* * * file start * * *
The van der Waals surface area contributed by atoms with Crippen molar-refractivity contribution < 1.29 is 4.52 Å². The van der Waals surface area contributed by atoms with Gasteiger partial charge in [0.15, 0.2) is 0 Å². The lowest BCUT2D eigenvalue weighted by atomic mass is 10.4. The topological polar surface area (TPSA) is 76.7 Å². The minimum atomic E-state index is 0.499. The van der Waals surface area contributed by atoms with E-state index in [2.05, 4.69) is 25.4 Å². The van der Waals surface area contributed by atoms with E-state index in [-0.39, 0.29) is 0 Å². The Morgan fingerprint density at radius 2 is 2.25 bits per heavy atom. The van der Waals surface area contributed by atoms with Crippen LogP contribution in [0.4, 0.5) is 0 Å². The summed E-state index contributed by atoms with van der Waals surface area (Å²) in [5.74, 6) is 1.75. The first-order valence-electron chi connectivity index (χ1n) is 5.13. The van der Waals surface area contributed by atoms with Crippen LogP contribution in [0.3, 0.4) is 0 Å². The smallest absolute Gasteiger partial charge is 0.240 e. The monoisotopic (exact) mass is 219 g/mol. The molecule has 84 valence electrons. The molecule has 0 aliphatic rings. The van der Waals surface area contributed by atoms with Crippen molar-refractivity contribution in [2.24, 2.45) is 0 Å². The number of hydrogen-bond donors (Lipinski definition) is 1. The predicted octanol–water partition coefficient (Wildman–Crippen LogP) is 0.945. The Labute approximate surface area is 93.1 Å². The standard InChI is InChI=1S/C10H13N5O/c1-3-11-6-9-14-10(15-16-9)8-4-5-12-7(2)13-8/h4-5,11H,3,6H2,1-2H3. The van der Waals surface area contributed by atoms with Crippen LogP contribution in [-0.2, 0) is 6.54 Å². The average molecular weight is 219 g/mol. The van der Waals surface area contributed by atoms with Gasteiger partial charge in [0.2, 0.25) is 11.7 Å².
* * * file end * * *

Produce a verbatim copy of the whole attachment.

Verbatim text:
The van der Waals surface area contributed by atoms with Crippen molar-refractivity contribution < 1.29 is 4.52 Å². The van der Waals surface area contributed by atoms with Gasteiger partial charge in [0.15, 0.2) is 0 Å². The lowest BCUT2D eigenvalue weighted by atomic mass is 10.4. The topological polar surface area (TPSA) is 76.7 Å². The minimum atomic E-state index is 0.499. The van der Waals surface area contributed by atoms with E-state index in [2.05, 4.69) is 25.4 Å². The van der Waals surface area contributed by atoms with E-state index in [-0.39, 0.29) is 0 Å². The Morgan fingerprint density at radius 2 is 2.25 bits per heavy atom. The van der Waals surface area contributed by atoms with Crippen LogP contribution in [0.4, 0.5) is 0 Å². The summed E-state index contributed by atoms with van der Waals surface area (Å²) in [5.74, 6) is 1.75. The first-order valence-electron chi connectivity index (χ1n) is 5.13. The van der Waals surface area contributed by atoms with Crippen LogP contribution in [0.3, 0.4) is 0 Å². The smallest absolute Gasteiger partial charge is 0.240 e. The monoisotopic (exact) mass is 219 g/mol. The molecule has 84 valence electrons. The molecule has 0 aliphatic rings. The van der Waals surface area contributed by atoms with Crippen molar-refractivity contribution in [2.24, 2.45) is 0 Å². The number of hydrogen-bond donors (Lipinski definition) is 1. The predicted octanol–water partition coefficient (Wildman–Crippen LogP) is 0.945. The Labute approximate surface area is 93.1 Å². The standard InChI is InChI=1S/C10H13N5O/c1-3-11-6-9-14-10(15-16-9)8-4-5-12-7(2)13-8/h4-5,11H,3,6H2,1-2H3. The van der Waals surface area contributed by atoms with Crippen LogP contribution in [-0.2, 0) is 6.54 Å². The average molecular weight is 219 g/mol. The van der Waals surface area contributed by atoms with Gasteiger partial charge in [0.2, 0.25) is 11.7 Å².